Tax and Spend

Robert Novak

3/29/2007 12:01:00 AM - Robert Novak

WASHINGTON -- The new Democratic majority today [Thursday] begins dancing the next phase of the tax-and-spend minuet in the House of Representatives. Following the example of their Senate brethren last Friday, House Democrats will adopt a budget resolution containing the largest tax increase in U.S. history amid massive national inattention.

Nobody's tax payment will increase immediately, but the budget resolutions set a pattern for years ahead. The House version increases non-defense, non-emergency spending by $22.5 billion for the next fiscal year, with such spending rising 2.4 percent in each of the next three years. To pay for these increases, the resolution raises taxes close to $400 billion over five years -- about $100 billion more than what the Senate passed.

It had been assumed the newly majoritarian Democrats in Congress would end President Bush's relief in taxation of capital gains, dividends and estates. What came as a surprise was the simultaneous rollback in Bush-sponsored income tax cuts. This represents Democrats' belief they can politically survive this long-term commitment to bigger government. Here is an audacious effort to raise the banner of fiscal responsibility while increasing spending and taxes.

This Democratic strategy is encapsulated in what Harry Hopkins, President Franklin D. Roosevelt's main man, is alleged to have told a friend at New York's Empire Race Track in August 1938: "We will spend and spend, and tax and tax, and elect and elect." While Hopkins denied ever saying that, those words represented successful Democratic government and political strategy for the next two decades.

John F. Kennedy, reclaiming the White House for the Democrats for the first time in eight years, altered the party's pattern in 1961 with massive tax cuts. However, Bill Clinton, taking power in 1993 after 12 years of Republican rule, returned to the Hopkins formula by proposing and passing what then was the biggest tax increase ever. It was "tax" and "spend," but not "elect." The Clinton tax contributed to the 1994 Democratic loss of control of both houses of Congress for the first time in 40 years.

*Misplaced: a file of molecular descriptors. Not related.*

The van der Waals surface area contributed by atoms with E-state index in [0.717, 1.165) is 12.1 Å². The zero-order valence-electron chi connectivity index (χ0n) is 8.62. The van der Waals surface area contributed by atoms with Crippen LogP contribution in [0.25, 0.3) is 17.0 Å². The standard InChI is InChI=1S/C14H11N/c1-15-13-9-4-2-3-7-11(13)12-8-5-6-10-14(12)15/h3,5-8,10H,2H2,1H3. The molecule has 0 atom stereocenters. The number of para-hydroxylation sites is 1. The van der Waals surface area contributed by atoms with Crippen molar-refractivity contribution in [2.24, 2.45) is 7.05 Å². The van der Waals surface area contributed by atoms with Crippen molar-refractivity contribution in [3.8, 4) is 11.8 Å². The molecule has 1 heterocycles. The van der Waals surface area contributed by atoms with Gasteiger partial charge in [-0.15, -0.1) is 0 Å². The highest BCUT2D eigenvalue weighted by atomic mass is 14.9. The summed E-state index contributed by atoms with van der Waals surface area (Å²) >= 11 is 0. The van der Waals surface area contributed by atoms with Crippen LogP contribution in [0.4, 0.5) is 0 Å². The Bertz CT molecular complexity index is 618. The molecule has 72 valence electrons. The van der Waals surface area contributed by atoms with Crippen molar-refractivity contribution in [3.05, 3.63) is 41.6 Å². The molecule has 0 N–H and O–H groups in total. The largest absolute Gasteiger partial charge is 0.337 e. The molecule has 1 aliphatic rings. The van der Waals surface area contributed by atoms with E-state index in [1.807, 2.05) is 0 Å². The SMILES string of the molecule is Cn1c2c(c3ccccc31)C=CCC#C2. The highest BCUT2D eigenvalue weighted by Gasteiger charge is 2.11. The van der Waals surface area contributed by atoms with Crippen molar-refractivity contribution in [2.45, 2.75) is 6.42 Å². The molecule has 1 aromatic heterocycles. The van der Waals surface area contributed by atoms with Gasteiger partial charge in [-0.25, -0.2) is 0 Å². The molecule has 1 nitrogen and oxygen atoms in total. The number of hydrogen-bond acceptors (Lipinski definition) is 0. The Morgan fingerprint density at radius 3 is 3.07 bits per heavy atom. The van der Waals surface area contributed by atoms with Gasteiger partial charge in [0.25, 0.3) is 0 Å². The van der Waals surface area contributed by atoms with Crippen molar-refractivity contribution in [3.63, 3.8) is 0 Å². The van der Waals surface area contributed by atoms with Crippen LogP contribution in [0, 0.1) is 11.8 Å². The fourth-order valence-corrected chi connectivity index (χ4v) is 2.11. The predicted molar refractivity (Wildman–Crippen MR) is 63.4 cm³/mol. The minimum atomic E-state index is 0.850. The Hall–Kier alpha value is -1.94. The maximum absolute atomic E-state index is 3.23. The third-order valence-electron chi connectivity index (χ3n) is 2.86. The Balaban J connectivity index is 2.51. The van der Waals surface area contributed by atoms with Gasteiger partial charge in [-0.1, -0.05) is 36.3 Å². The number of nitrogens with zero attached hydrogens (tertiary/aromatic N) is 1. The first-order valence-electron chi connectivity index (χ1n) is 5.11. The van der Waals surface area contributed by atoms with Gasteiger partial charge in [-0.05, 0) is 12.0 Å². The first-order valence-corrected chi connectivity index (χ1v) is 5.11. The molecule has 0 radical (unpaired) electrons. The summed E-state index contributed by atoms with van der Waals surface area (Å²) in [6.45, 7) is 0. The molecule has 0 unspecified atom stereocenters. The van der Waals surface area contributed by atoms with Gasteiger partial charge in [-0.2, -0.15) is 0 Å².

Why, then, having just regained congressional control, are Democrats going down this dangerous path again? Indeed, while President Clinton in 1993 had to twist arms for a one-vote margin in each house. Democrats now obediently fall in line for tax increases. Their conduct is explained by faith in the March 20-25 Democracy Corps poll that voters associate Democrats more than Republicans with "fiscal responsibility," 44 percent to 36 percent.

The architect of that impression is Sen. Kent Conrad, the austere Democratic chairman of the Senate Budget Committee. "It restores fiscal responsibility by balancing the budget by 2012," he said of his resolution in Senate debate last week.

Conrad claimed: "We try to keep taxes low." In fact, Conrad is the consummate tax collector who spent the 12 formative career years prior to his 1986 election to the Senate as an assistant tax commissioner and then tax commissioner in North Dakota. His most recent liberal ratings are 90 and 85 percent by the liberal Americans for Democratic Action. The National Taxpayers Union put him at 17 and 16 percent in 2005 and 2006.

The breakdown of the bill on the House floor today (resembling the Senate version) raises taxes an average of $1,795 on 115 million taxpayers in 2011. Some 26 million small-business owners would average $3,960 more in taxes. The decreased number of Americans actually subject to income taxes will all be paying higher taxes, and 5 million low-income Americans will be returned to the rolls.

Rep. Paul Ryan of Wisconsin, the 37-year-old fifth-termer who is the House Budget Committee's new ranking Republican, has proposed an alternative resolution. It not only retains Bush tax cuts but also proposes deep reductions in spending, protects Social Security payments and runs down the national debt.

Why was no such budget resolution proposed during 12 years that the GOP was in the majority? Would the party's leadership support the Ryan resolution if it were in control now? That those questions must be asked undermines Republican credibility and explains why Democrats dare return to tax, spend and elect.